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Thor Hansen
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Matthew Roelofs
Linda Smeins
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Matthew Roelofs
Department of Economics



The Experimental Approach to Teaching Economics


by Dr. Matthew Roelofs, Department of Economics

"To think like an economist." This answer to the question, "What do you want you students to achieve?" is a bit cliché, but nonetheless does contain some truth about what most teachers of economics desire for their students. The discipline offers a unique perspective on decision making, emphasizing a rigorous, analytical approach. Unfortunately, much of the subject matter of economics is abstract and difficult for many students to grasp. Professors of economics use a variety of approaches to make the material come alive for their students. The approach that I use in my Introduction to Microeconomics class is the in-class economic experiment.

An economic experiment, whether used for research or instructional purposes, has three main components. First, there is a theory or set of theories we are interested in testing or describing. Second, human subjects are used. Third, the earnings of subjects are based on their actions and the actions of others. If an experiment is being used as part of a research program, earnings are usually paid to students in real money. In a classroom setting, one can use money, extra credit points, or simply the thrill of participating as motivation.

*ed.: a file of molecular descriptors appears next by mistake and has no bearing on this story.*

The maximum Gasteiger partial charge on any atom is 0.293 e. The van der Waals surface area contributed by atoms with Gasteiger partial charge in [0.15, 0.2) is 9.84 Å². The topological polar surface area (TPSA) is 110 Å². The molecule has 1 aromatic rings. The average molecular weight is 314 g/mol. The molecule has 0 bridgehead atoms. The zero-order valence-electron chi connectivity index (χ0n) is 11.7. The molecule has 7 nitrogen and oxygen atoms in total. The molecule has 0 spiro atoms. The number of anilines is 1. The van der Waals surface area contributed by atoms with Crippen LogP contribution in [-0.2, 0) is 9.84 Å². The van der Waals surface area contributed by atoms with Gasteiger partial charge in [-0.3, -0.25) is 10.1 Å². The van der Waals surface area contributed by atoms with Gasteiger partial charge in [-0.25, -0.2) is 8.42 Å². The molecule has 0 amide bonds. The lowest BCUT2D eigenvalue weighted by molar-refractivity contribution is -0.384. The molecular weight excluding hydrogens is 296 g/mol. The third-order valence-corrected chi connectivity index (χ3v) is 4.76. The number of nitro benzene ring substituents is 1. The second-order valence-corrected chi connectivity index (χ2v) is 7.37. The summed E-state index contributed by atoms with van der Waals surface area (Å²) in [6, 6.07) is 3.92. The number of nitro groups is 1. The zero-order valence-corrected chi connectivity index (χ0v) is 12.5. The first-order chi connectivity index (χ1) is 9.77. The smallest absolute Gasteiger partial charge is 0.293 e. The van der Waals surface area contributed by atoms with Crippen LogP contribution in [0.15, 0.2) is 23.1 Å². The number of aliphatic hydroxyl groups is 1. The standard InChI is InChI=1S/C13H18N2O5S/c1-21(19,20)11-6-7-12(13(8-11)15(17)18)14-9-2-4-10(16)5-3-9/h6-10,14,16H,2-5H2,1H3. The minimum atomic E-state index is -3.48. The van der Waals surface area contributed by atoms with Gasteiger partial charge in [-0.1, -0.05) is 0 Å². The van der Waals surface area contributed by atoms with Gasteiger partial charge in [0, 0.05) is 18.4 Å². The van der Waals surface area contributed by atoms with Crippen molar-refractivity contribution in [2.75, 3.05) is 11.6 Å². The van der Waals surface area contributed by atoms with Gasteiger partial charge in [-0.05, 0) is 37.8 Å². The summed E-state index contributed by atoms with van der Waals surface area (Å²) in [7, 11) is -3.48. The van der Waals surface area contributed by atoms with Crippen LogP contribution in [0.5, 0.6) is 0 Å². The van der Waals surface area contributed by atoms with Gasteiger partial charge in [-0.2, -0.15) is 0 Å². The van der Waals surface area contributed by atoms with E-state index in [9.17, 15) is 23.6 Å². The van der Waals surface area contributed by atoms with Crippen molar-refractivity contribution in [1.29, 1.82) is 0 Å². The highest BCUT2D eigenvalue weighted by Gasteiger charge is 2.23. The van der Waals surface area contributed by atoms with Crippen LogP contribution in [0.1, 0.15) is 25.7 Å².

In my Introduction to Microeconomics class I use experiments published in a textbook entitled Experiments with Economic Principles: Microeconomics (2e) by Theodore C. Bergstrom and John H. Miller. Using this text is certainly not required to run experiments in class. A number of my colleagues have written their own experiments, as have I. Using this text (or any of the supplements currently being offered as a companion to other textbooks) does present a unified framework that my students seem to appreciate.

My entire course is built around the experimental methodology. We start the quarter off on the first day with a demonstration of how an experiment can be used to test the theory of free-riding in a public goods context. Following some introductory comments, the class proceeds with a series of modules. Each module begins with the presentation of a concept (competitive markets, pollution control, cartel behavior, auctions). Next, we run the experiment. We follow the experiment with a discussion of the results and we develop a theory of what we might expect to see. Finally, we conclude with a comparison of the expected or predicted results and the actual behavior in the experiment. In some cases, we continue with a more traditional treatment of the topic at hand. The key to this approach is a pattern of predict, experiment, and test.

There are a number of advantages that I feel experiments have over a more traditional "chalk-and-talk" style presentation. First, students in an experiment are actively engaged. They are participants as both experimenters and subjects. Second, students are able to experience the dynamics of economics in a way that is simply not possible with a straight lecture approach. This means that they are in a position to think about not only the end result of a market process, such as equilibrium, but the adjustments that lead to equilibrium. Finally, in my case, in-class experiments are a way for my students to utilize a methodology that I use in my own research.

The main cost of this approach is the time and energy required to prepare, run and evaluate the results of an experiment. There is no question that this method is more time consuming for the instructor. In addition, experiments require giving up breadth of coverage for more depth. My colleagues and I have enjoyed many discussions about the advantages and disadvantages of this approach. The consensus seems to be that while there are some students who would be better served by a more breadth-oriented approach utilizing more conventional delivery systems, the enthusiasm for the experiments and the ability to better visualize the concepts make the approach preferred for a sizeable majority of students.

The Cartel Experiment